As to be seen also from FIG. 3, the bottom 19 of the bottle has an inwardly vaulted chamber 20 which serves to bias out due to deformation caused by a heavy impact the water against or from some other source e.g. in the direction of the arrows 21. The wall thickness of the wall 22 is from 1 to 1.5 mm, depending on the respective volume, and it is 1 mm for a bottle containing 500 ml.

As to be seen particularly from FIG. 4, the connection 23' of the pouring spout 23 is well-rounded, so that in this critical area, punctual loads may be avoided. The pouring spout is disposed close to the region of the long edge 13 and has a trapezoidal thread 25, into which the thread 26 of the locking plug 27 may engage. As shown in dotted lines, such cone abuts against the pouring spout approximately in the area 24. This has the consequence that by further screwing the plug the neck of the pouring spout is slightly expanded and the threads 25, 26 thus become self-locking.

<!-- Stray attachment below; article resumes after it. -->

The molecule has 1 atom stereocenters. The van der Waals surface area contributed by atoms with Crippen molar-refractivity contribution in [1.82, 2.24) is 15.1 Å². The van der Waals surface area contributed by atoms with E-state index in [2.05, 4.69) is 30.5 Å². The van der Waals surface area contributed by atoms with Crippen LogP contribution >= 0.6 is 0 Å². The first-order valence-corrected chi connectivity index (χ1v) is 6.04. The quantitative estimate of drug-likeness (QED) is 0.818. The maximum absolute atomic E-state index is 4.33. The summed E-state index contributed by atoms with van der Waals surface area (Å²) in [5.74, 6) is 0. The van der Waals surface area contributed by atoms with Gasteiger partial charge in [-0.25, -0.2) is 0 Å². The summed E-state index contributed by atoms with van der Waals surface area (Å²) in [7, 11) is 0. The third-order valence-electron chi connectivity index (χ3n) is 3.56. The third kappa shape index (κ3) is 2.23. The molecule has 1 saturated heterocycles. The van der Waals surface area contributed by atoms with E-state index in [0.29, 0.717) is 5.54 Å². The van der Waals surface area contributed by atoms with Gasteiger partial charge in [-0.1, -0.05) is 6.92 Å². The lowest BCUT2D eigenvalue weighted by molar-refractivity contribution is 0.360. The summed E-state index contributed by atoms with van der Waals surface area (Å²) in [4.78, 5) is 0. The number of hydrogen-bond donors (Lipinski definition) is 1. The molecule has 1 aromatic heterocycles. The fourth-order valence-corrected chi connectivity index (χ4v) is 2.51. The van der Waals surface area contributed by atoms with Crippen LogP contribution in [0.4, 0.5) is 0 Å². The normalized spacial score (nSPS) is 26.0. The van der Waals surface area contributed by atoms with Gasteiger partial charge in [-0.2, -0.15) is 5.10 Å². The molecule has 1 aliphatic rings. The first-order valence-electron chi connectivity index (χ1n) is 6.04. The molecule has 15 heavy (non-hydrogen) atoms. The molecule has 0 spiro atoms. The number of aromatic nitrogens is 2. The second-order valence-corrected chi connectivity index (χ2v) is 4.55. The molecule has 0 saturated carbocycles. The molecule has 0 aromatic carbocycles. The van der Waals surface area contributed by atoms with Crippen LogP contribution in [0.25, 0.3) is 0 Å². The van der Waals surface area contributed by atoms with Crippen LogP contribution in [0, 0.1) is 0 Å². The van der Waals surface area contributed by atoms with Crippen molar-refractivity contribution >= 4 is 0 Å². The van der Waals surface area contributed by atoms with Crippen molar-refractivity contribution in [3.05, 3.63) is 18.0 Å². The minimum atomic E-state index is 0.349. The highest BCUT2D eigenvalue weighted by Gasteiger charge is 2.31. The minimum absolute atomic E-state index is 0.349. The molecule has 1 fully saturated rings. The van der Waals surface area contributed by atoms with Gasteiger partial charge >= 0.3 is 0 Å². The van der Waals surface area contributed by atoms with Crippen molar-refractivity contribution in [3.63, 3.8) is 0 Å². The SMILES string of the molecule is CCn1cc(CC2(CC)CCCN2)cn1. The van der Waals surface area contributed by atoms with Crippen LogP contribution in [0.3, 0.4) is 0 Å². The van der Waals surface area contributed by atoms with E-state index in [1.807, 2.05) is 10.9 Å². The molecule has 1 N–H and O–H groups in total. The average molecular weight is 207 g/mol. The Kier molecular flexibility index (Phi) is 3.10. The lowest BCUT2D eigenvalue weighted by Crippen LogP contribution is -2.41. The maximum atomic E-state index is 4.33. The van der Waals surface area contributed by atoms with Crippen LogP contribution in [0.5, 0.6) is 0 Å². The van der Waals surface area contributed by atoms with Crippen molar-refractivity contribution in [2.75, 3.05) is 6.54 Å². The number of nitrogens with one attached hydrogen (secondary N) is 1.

On the somewhat inclined front face 28 of the bottle according to FIG. 2 there is arranged a marker 29 to indicate the filling date and the date of ultimate consumption of the contents of the bottle. The inclined front face has the advantage that it facilitates the handling of the bottle when drinking, but is also allows a higher packing density for packing a plurality of bottles in a rescue vessel.

As shown in FIG. 5, the bottles 3 are stacked with their locking plugs 27 facing each other when the bottles are used to equip a rescue vessel, a pneumatic boat, a raft or the like. Proceeding in this way allows a higher pile density.